mags of the month: october

This month we check in on the magazine whose mission it is to become the home of startup culture and modern business, the unpretentious edginess of a magazine that’s just completed its first year of publications, and a super new film magazine debut. Most of the magazines mentioned here will be available to MagShuffle subscribers throughout December. MagShuffle is our brand new mix and match magazine subscription service, where you can personally curate your year of monthly deliveries from a roster of 150+ magazines.

big ideas

you walk into a shop and the assistant knows your name. the phone in your pocket has pinged a signal to her ipad. she can see the clothes you’ve previously bought online, your size and what you’ve checked out on the shop’s instagram
courier #19, 2017

© courier, #19, 2017

For issue 19 of Courier magazine, editor Soheb Panja charts the evolution of Courier as a magazine handed out in coffee shops to a subscription-based, full-fledged magazine that pushes it closer to the mission of becoming “the home of startup culture and modern business”. It’s a mission that, judged on this issue, is well within their grasp. The magazine carves itself out as a platform which speaks to that emerging sensibility that we can do things, build things, start things, all without the need for, or on behalf of, big business.

The feature essay from this edition, on the reinvention of retail, gives both a futuristic and nostalgic look at how shopping can be ‘disrupted’ – how social media can give shoppers a personalised experience while in store, much like the time when local shops knew its shoppers’ names and their tastes from memory, not just because a notification told them so. The report that follows goes in depth to look at these kinds of innovations in retail, from shops as community hubs to stores more interested in delivering identity than products. Elsewhere in the issue, there is a fascinating discussion for and against developing a feminist narrative within a brand’s identity, and of interest to the magazine world is an interview with Gal-Dem founder, Liv Little, who is a new member of Peckham’s car-park creative space conversion, Peckham Levels.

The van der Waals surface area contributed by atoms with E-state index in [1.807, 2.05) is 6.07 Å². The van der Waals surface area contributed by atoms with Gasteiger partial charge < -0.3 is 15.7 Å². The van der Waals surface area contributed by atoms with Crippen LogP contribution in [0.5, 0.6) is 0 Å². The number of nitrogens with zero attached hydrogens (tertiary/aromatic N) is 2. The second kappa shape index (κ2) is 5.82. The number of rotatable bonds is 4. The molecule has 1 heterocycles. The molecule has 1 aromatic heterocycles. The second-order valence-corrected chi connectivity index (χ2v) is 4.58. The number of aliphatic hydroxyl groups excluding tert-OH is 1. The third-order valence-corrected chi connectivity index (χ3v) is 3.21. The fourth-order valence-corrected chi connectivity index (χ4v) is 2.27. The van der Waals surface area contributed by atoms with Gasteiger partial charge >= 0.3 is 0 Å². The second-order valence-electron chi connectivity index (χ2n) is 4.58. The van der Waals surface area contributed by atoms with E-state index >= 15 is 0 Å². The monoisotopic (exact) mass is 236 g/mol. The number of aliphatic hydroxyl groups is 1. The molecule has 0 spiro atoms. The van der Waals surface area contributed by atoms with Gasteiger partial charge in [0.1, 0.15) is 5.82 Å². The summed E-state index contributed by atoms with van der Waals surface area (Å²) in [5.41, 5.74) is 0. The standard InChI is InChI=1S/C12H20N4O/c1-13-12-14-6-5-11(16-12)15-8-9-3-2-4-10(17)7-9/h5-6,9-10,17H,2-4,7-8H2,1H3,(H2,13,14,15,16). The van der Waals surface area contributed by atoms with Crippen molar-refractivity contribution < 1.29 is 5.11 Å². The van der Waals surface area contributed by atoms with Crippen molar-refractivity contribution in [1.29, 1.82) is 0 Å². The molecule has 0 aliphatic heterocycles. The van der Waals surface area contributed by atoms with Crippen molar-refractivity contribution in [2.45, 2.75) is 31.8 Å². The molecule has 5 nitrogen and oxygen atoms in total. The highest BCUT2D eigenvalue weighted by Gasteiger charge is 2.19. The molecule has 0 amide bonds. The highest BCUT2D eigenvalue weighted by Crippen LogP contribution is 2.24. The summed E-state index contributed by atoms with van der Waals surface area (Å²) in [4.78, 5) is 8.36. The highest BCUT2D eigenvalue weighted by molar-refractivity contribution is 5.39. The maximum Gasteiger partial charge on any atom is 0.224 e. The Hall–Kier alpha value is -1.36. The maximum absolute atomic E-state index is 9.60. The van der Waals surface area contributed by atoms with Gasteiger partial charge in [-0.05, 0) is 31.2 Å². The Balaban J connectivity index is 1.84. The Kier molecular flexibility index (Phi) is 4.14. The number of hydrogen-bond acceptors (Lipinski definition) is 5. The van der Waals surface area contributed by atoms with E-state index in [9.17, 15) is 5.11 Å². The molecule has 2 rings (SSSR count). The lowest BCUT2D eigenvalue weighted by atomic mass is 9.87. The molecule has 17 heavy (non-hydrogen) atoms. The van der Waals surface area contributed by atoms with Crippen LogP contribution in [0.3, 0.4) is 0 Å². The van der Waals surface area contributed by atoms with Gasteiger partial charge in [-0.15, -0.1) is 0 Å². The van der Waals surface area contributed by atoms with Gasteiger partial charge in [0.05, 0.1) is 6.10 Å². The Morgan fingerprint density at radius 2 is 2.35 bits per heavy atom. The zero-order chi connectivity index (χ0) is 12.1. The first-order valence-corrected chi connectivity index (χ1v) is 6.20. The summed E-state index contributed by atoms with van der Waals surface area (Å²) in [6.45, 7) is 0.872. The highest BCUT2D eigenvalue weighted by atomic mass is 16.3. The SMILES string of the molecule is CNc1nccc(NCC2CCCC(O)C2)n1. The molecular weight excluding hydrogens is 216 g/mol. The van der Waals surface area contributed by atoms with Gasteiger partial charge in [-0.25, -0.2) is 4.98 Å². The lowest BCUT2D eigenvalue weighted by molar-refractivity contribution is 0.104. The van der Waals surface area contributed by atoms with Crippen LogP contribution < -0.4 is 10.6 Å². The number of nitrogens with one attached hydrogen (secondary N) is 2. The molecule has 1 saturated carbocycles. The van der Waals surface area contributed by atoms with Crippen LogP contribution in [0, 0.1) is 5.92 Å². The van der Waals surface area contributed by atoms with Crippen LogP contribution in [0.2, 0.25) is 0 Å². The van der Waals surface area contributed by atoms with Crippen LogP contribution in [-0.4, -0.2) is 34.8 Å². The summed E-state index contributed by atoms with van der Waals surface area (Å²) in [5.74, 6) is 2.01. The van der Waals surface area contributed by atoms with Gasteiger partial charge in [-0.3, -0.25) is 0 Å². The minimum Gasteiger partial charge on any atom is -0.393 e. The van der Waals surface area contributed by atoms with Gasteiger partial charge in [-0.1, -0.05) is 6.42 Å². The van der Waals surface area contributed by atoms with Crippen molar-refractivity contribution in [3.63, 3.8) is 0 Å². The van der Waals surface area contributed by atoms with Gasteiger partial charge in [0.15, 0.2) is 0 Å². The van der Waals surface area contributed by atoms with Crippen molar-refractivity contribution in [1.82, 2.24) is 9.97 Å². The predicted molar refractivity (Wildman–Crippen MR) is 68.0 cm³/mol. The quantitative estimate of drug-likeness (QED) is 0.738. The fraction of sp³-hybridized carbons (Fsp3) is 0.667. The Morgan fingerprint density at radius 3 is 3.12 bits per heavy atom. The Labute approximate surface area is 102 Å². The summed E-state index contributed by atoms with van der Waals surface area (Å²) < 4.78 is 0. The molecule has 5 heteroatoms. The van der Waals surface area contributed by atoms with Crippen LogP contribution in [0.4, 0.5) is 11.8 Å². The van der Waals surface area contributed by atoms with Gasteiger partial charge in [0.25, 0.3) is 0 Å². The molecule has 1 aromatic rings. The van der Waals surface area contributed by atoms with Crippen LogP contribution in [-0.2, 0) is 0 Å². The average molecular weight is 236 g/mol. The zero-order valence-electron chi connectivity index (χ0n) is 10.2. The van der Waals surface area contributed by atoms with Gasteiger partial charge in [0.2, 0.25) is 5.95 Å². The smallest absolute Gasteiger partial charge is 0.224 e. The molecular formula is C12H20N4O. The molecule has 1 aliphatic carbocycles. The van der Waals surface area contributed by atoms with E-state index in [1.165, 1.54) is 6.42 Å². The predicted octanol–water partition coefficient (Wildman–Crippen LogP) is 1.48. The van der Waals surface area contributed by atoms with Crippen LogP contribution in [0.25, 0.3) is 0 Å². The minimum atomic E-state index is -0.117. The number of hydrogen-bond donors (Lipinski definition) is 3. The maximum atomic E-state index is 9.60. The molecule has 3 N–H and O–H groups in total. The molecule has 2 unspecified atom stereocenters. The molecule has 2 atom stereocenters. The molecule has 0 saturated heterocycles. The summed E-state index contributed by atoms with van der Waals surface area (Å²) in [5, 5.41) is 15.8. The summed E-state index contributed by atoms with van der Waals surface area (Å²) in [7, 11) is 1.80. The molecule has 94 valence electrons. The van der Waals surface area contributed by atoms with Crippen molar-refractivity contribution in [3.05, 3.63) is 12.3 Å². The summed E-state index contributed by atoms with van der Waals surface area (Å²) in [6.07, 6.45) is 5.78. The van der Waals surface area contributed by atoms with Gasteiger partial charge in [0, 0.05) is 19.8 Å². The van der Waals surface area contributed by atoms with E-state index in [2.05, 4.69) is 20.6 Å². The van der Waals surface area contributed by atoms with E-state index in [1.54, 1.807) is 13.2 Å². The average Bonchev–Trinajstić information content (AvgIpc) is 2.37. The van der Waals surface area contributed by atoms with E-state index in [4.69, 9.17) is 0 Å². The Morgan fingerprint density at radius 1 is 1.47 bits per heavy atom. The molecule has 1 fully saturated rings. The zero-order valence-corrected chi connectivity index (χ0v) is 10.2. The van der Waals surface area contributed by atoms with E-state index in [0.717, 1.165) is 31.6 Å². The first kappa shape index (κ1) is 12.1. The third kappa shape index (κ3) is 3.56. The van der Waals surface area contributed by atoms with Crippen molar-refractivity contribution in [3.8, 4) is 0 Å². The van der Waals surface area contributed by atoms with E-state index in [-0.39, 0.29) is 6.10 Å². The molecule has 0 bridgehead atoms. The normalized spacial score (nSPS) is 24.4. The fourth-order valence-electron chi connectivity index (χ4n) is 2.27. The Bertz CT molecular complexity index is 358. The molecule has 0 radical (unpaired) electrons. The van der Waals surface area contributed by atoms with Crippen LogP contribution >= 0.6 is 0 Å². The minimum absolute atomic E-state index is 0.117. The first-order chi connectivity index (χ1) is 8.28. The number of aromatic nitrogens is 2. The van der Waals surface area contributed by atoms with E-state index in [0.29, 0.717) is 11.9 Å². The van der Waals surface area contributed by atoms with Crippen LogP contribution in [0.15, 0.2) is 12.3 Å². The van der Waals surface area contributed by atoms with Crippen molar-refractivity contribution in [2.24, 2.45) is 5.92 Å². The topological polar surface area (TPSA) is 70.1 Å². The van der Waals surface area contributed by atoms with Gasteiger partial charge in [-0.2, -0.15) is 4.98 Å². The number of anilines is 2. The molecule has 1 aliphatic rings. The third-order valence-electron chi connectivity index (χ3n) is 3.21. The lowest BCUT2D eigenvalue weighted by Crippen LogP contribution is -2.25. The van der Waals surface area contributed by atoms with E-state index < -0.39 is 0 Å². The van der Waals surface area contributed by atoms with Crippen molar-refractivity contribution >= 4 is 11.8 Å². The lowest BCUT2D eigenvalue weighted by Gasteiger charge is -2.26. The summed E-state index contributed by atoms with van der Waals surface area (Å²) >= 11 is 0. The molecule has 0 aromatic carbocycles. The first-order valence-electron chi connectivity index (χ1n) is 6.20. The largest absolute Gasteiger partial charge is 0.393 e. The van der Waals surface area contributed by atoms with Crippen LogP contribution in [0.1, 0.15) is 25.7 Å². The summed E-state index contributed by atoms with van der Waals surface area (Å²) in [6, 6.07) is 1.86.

© courier, #19, 2017

design

Now a year old, Honore made by a creative team who formerly worked on Lula magazine, is finding its feet, showcasing fashion and creativity with an edgy unpretentiousness. Its design reflects that, with multiple touches that appear unusual but effective, such as overlapping images in some of the features, or the irregular paragraph columns, sometimes three column, sometimes two, and rarely predictable. It brings an energy to many of the features, like the ‘Camera Obscura’ feature which has an interview with Swedish artist, Jenny Källman about her interest in crime, prisons and punishment as “metaphors for the image”. A similar energy can be seen in what is probably the highlight from the issue, an interview with Paris cabaret’s chief creative officer which reveals what it takes to put a show together and to be a dancer there.

i absolutely see the need for physical requirements. no one says that a crazy girls’ body is one to aspire to. it is simply a body suited to the purpose of the show.